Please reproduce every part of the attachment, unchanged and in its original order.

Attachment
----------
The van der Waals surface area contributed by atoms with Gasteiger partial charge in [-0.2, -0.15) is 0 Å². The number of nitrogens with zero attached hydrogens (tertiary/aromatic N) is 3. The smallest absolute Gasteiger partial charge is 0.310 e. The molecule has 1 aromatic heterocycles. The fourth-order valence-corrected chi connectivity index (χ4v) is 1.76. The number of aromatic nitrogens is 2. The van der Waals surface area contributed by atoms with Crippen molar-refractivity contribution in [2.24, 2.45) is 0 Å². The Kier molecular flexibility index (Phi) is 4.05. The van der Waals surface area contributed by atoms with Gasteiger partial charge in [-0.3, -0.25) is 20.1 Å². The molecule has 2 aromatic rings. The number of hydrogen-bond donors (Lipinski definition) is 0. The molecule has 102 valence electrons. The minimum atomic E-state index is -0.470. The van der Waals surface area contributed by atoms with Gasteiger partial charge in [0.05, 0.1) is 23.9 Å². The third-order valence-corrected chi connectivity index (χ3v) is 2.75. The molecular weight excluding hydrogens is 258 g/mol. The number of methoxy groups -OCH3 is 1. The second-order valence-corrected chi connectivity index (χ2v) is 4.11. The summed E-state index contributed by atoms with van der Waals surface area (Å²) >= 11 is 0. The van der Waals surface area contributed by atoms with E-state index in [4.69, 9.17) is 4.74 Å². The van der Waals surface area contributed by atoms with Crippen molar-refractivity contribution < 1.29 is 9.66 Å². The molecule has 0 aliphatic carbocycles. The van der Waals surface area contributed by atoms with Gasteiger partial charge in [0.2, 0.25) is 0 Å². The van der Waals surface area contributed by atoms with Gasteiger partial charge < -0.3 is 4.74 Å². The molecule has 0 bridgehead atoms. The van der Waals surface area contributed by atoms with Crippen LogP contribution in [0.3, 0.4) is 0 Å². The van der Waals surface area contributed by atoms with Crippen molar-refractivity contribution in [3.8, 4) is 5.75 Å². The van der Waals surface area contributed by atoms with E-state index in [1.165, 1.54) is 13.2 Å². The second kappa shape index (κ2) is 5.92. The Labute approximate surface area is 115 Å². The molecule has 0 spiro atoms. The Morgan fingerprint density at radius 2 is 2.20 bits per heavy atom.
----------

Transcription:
The van der Waals surface area contributed by atoms with Gasteiger partial charge in [-0.2, -0.15) is 0 Å². The number of nitrogens with zero attached hydrogens (tertiary/aromatic N) is 3. The smallest absolute Gasteiger partial charge is 0.310 e. The molecule has 1 aromatic heterocycles. The fourth-order valence-corrected chi connectivity index (χ4v) is 1.76. The number of aromatic nitrogens is 2. The van der Waals surface area contributed by atoms with Crippen molar-refractivity contribution in [2.24, 2.45) is 0 Å². The Kier molecular flexibility index (Phi) is 4.05. The van der Waals surface area contributed by atoms with Gasteiger partial charge in [-0.3, -0.25) is 20.1 Å². The molecule has 2 aromatic rings. The number of hydrogen-bond donors (Lipinski definition) is 0. The molecule has 102 valence electrons. The minimum atomic E-state index is -0.470. The van der Waals surface area contributed by atoms with Gasteiger partial charge in [0.05, 0.1) is 23.9 Å². The third-order valence-corrected chi connectivity index (χ3v) is 2.75. The molecular weight excluding hydrogens is 258 g/mol. The number of methoxy groups -OCH3 is 1. The second-order valence-corrected chi connectivity index (χ2v) is 4.11. The summed E-state index contributed by atoms with van der Waals surface area (Å²) >= 11 is 0. The van der Waals surface area contributed by atoms with E-state index in [4.69, 9.17) is 4.74 Å². The van der Waals surface area contributed by atoms with Crippen molar-refractivity contribution < 1.29 is 9.66 Å². The molecule has 0 aliphatic carbocycles. The van der Waals surface area contributed by atoms with Gasteiger partial charge in [0.2, 0.25) is 0 Å². The van der Waals surface area contributed by atoms with Gasteiger partial charge < -0.3 is 4.74 Å². The molecule has 0 bridgehead atoms. The van der Waals surface area contributed by atoms with Crippen LogP contribution in [0.3, 0.4) is 0 Å². The van der Waals surface area contributed by atoms with Crippen molar-refractivity contribution in [3.8, 4) is 5.75 Å². The van der Waals surface area contributed by atoms with E-state index in [1.165, 1.54) is 13.2 Å². The second kappa shape index (κ2) is 5.92. The Labute approximate surface area is 115 Å². The molecule has 0 spiro atoms. The Morgan fingerprint density at radius 2 is 2.20 bits per heavy atom.